Serious environmental analysts concur in rejecting the suburban “extensification” model that has hitherto characterized California’s demographic expansion. The only real alternative, most would agree, is urban intensification, which entails increasing the population density of existing cities, whether by building condos in empty suburban lots (“infill”) or by constructing high-rise apartments in urban cores and around public transit stations. From the environmentalist perspective, the goal is to reduce the carbon footprint by building housing dense enough so that residents are not dependent on the personal automobile, but can instead get by on rail, bicycle, and foot, with “zip cars” for periodic excursions further afield.

The urban intensification model presents an unusual environmentalist formula in that it is not countered by economic logic. On the contrary, in the San Francisco Bay Area, market forces would instantly begin intensifying cities if they were not restrained to a massive extent by local governments and citizen-advocacy groups. Ironically, such organizations fight development in the name of environmental protection, focusing on the preservation of existing neighborhoods and ignoring other scales of analysis. In so doing, they thwart the emergence of less carbon-intensive urban options, and are thus, from a climate-change point of view, inherently anti-environmental.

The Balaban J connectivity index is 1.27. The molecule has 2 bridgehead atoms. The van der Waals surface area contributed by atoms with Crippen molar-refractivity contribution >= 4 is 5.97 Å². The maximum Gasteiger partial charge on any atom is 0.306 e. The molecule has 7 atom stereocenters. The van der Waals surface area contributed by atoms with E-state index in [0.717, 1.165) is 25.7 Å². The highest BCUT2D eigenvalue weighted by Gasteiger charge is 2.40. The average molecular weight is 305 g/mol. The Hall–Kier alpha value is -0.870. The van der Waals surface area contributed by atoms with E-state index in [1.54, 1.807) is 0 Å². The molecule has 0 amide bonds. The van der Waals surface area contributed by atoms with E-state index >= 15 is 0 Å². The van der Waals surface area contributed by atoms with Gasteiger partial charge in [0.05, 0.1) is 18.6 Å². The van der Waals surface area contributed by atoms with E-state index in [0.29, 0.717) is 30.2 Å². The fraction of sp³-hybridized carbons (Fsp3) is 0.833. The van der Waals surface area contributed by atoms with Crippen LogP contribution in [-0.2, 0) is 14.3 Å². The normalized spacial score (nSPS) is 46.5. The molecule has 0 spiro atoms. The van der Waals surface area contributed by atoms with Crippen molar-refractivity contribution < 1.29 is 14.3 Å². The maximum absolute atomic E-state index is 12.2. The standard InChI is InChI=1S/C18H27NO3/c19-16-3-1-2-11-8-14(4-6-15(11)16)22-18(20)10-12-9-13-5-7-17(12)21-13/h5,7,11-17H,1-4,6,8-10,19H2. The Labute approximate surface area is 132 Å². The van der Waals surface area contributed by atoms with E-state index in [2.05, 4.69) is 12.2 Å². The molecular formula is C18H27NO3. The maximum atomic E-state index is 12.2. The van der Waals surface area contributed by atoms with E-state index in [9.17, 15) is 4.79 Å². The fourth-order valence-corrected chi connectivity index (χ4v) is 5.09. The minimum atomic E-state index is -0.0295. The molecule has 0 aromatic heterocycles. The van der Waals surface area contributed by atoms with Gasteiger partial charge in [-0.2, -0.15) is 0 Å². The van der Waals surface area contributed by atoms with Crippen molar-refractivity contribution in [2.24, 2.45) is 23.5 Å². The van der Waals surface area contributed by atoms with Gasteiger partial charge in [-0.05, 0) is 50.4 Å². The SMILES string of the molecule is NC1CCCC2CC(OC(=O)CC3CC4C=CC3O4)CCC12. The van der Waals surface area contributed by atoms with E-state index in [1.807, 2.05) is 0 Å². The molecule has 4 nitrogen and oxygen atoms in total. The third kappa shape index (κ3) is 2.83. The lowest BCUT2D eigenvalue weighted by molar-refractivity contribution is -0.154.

The anti-environmental implications of local property owners’ opposition to urban development is often noted yet seldom taken seriously. The environmental community essentially gives NIMBY (“Not In My Backyard”) activists a pass, largely because they are able to portray their anti-intensification efforts as entailing environmental protection of a different kind. At its very start, the modern eco-movement embraced the credo  “Think Globally/Act Locally,” and that is precisely what opponents of enhanced urbanization do. Nowhere are such tendencies more apparent than in Palo Alto, arguably the heart of Silicon Valley, as we shall see in the next post.